On March 10, Environment Minister John Baird released detailed regulations to address global warming. These so-called tough measures lean heavily on new technology that captures and stores greenhouse gas emissions. Mr. Baird says catching carbon emitted from coal-fired power plants and tar-sands projects, then burying it deep underground, is a large part of Canada meeting its greenhouse gas emissions targets for 2020 and 2050.
This is unlikely. Even if we set aside the fact that Prime Minister Stephen Harper’s government has set new, weaker goals so that Canada is no longer holds up its share of the Kyoto agreement, the sorry truth is that carbon capture and storage is a kind of fool’s gold — all glitter and promise, but of no real worth. It won’t enable us to meet even these weaker commitments, and it will be an expensive, diversionary tactic while Canada climbs the carbon charts.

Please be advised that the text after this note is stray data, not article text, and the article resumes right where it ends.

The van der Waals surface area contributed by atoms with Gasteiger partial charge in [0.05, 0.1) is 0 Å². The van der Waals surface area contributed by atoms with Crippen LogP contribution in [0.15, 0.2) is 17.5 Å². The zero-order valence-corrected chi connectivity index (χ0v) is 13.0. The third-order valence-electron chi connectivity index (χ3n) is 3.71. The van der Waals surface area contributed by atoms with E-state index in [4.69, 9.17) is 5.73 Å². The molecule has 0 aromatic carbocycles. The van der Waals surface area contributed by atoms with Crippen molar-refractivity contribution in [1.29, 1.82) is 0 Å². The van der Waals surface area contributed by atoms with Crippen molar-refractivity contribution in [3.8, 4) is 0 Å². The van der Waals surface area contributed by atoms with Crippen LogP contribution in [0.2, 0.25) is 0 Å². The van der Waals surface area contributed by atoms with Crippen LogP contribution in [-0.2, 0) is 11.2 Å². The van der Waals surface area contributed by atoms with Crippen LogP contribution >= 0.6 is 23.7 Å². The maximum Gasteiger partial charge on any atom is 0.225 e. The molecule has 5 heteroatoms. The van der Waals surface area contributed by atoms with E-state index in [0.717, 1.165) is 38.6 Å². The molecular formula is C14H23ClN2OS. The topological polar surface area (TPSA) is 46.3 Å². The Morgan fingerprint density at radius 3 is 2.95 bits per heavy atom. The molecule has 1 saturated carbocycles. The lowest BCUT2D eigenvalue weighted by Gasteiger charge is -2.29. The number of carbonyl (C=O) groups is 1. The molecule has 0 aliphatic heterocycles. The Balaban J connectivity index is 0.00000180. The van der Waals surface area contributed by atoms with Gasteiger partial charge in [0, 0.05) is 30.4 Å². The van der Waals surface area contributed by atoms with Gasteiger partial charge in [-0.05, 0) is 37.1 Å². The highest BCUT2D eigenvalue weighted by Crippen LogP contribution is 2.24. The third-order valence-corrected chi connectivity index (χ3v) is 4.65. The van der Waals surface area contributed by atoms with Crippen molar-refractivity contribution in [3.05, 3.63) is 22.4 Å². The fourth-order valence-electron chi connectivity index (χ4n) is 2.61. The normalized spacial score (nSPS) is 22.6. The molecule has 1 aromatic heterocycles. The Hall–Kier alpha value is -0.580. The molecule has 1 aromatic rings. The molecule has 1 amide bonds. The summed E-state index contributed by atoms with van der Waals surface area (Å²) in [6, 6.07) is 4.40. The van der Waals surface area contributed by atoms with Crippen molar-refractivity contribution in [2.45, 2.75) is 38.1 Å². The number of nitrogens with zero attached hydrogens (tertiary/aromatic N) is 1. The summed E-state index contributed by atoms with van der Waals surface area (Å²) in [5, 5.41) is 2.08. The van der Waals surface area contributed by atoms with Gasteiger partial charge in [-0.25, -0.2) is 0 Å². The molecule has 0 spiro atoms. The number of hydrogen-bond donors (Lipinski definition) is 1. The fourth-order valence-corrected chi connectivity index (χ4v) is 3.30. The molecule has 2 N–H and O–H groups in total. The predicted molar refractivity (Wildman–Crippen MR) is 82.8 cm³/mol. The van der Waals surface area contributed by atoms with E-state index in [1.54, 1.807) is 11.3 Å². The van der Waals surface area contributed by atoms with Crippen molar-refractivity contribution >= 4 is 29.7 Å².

Landowners who claim that oil and gas drilling has contaminated their tap water want the province to reopen investigations into their complaints.
In letters sent Wednesday to Alberta Environment, the landowners contend an Alberta Research Council report, released in January, was inadequate and should be reviewed by independent scientists.
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CHEYENNE (AP) — The Bureau of Land Management says it’s undertaking a four-year study of an elk herd in the Fortification Creek area of Campbell County and how the animals are affected by coalbed natural gas development.
Thirty-nine elk will be collared and monitored to determine the amount of development activity the animals can tolerate. The study will look at disturbances including traffic levels, noise and habitat loss.
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